Hull’s views on animal cruelty and animal rights seep through the tapestry she weaves. At times it is an annoying, jarring, bleeding heart, yet readers should persist when working with Hull as there is great satisfaction and reward. Her later work starts to morph away from poetry into reportage and journal-like entries signalling a change in her “reality”. Conspiracy and actors within the world she inhabits collude to run her down, to double-cross her, to verbally abuse her, almost everything in the world being interpretable as a symbol connected to Hull’s wellbeing. On her website there are YouTube clips communicating paranormal experiences, which, presumably, correlate with Hull’s state of mind and her interpretations of reality. Some would see this as a turn-off, yet I think this is a brave continuation of lifelong record-keeping, and the work of someone who isn’t troubled by the wider expectation of a successful poet, who has always been driven to answer the deeper question of her own existence. Coral Hull is taking us along for every dimension of the ride.

 

From Twin Rivers: Lightning, Thunder and Rain (How Do Detectives Make Love?)

 

i break

cobwebs that hang like thick nets over his bed/

my father will wake as the first heavy raindrops

hit the window glass like sobbing from the dry

southwest/ the house has filled itself with the

swelling of his throat & air through fan blades

& through cheeks/ i shut the doors to his bedroom

that have let too many landscapes in/

after two

hours of working my face was not my own/ it had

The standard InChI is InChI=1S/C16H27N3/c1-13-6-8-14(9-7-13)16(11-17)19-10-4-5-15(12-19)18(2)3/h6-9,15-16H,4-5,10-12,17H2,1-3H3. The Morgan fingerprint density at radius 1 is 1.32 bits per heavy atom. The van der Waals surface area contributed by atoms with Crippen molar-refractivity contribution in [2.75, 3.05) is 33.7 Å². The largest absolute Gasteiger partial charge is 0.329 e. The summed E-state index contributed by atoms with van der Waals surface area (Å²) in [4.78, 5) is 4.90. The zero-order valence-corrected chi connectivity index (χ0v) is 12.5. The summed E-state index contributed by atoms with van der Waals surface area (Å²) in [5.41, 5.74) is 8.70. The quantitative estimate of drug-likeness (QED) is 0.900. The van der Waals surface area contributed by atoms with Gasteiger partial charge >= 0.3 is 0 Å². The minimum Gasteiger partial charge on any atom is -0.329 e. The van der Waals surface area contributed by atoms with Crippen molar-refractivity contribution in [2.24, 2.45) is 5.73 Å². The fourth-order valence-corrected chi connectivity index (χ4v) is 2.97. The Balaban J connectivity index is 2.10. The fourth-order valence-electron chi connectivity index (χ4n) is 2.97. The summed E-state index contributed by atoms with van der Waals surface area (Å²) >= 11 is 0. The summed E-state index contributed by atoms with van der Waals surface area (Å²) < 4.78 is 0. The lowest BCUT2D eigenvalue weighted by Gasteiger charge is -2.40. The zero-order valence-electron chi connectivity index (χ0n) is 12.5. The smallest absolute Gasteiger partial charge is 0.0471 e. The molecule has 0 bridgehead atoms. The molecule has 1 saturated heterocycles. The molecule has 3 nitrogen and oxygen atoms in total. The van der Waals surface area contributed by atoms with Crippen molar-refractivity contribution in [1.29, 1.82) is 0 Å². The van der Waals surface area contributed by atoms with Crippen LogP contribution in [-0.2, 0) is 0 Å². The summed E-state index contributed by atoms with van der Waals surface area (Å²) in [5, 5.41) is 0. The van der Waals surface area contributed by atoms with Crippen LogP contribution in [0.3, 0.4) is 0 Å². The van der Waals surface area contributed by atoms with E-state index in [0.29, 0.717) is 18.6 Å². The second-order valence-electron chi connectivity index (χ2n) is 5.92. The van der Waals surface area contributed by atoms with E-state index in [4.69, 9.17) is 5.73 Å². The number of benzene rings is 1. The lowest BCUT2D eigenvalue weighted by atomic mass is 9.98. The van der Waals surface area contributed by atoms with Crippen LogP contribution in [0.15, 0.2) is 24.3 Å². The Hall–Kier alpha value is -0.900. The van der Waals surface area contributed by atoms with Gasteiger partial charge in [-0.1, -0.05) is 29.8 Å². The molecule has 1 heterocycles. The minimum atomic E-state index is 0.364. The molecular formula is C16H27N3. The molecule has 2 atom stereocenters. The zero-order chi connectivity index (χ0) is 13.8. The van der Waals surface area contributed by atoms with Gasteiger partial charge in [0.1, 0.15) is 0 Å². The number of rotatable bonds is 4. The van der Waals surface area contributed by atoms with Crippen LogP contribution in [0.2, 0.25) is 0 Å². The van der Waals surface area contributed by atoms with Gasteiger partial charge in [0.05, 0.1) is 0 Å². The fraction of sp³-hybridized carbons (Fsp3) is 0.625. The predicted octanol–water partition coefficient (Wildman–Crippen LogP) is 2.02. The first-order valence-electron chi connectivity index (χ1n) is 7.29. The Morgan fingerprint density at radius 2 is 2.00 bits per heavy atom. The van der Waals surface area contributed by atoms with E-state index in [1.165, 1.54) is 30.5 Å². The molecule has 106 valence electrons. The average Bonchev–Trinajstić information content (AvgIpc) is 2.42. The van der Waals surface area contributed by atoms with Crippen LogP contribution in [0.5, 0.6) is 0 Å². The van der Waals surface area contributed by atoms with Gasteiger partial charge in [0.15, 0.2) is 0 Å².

become my father’s face in the midday sun/ after

the tough & stupid labour of clearing the yard of

pigweed/ & of sharp balls of roly-poly bush that

blew through the caged emptiness of the meat house/

lingering in the blazing determined blankness

of amphetamine

 

The Canal Contemplations has special resonance and excitement for me as a welfare professional working with lost, neglected and damaged children every day. Never, have I seen this fertile, sad area of life subject to such artful scrutiny. Theory and the “medical model” extort the sector as the only prisms through which speculation can be filtered, yet here we find an illuminating, inventive and effective vehicle (the saint-like social worker) grapple with pervasive issues around attachment and trauma symbolised in “canal children” showing up all the faults of the imperfect systems and practices we apply to address such societal difficulties; the scientific and Kafkaesque ways in which focus ends up on compliance rather than the wellbeing of children.